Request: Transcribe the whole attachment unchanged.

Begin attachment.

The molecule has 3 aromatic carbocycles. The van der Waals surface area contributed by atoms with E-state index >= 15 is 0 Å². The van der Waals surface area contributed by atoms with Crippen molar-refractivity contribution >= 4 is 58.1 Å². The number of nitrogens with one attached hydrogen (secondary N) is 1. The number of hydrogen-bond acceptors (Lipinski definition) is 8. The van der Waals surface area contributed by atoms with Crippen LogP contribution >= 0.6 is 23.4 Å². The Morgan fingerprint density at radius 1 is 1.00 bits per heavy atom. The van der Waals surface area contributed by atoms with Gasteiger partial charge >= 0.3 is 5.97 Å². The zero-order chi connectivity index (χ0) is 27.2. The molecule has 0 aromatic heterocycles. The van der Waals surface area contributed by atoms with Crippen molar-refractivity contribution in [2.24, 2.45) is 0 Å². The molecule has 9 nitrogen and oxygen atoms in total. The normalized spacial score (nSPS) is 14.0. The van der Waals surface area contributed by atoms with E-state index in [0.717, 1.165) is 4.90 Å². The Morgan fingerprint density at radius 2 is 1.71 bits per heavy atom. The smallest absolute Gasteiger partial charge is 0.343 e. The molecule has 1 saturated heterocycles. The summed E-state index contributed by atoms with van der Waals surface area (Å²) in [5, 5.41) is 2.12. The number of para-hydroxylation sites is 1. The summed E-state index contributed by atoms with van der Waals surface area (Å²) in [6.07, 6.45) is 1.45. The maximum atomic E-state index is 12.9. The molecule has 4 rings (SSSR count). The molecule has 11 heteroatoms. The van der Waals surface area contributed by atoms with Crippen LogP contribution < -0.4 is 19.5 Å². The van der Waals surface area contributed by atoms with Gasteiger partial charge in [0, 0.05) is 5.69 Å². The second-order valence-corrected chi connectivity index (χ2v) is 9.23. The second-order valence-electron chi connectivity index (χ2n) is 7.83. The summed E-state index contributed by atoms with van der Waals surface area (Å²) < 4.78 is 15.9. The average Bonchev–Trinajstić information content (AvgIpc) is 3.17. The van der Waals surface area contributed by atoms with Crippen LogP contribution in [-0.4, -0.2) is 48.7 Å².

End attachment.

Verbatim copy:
The molecule has 3 aromatic carbocycles. The van der Waals surface area contributed by atoms with E-state index >= 15 is 0 Å². The van der Waals surface area contributed by atoms with Crippen molar-refractivity contribution >= 4 is 58.1 Å². The number of nitrogens with one attached hydrogen (secondary N) is 1. The number of hydrogen-bond acceptors (Lipinski definition) is 8. The van der Waals surface area contributed by atoms with Crippen LogP contribution >= 0.6 is 23.4 Å². The Morgan fingerprint density at radius 1 is 1.00 bits per heavy atom. The van der Waals surface area contributed by atoms with Gasteiger partial charge >= 0.3 is 5.97 Å². The zero-order chi connectivity index (χ0) is 27.2. The molecule has 0 aromatic heterocycles. The van der Waals surface area contributed by atoms with Crippen molar-refractivity contribution in [2.24, 2.45) is 0 Å². The molecule has 9 nitrogen and oxygen atoms in total. The normalized spacial score (nSPS) is 14.0. The van der Waals surface area contributed by atoms with E-state index in [0.717, 1.165) is 4.90 Å². The Morgan fingerprint density at radius 2 is 1.71 bits per heavy atom. The smallest absolute Gasteiger partial charge is 0.343 e. The molecule has 1 saturated heterocycles. The summed E-state index contributed by atoms with van der Waals surface area (Å²) in [5, 5.41) is 2.12. The number of para-hydroxylation sites is 1. The summed E-state index contributed by atoms with van der Waals surface area (Å²) in [6.07, 6.45) is 1.45. The maximum atomic E-state index is 12.9. The molecule has 4 rings (SSSR count). The molecule has 11 heteroatoms. The van der Waals surface area contributed by atoms with Crippen LogP contribution < -0.4 is 19.5 Å². The van der Waals surface area contributed by atoms with Gasteiger partial charge in [0, 0.05) is 5.69 Å². The second-order valence-corrected chi connectivity index (χ2v) is 9.23. The second-order valence-electron chi connectivity index (χ2n) is 7.83. The summed E-state index contributed by atoms with van der Waals surface area (Å²) < 4.78 is 15.9. The average Bonchev–Trinajstić information content (AvgIpc) is 3.17. The van der Waals surface area contributed by atoms with Crippen LogP contribution in [-0.4, -0.2) is 48.7 Å².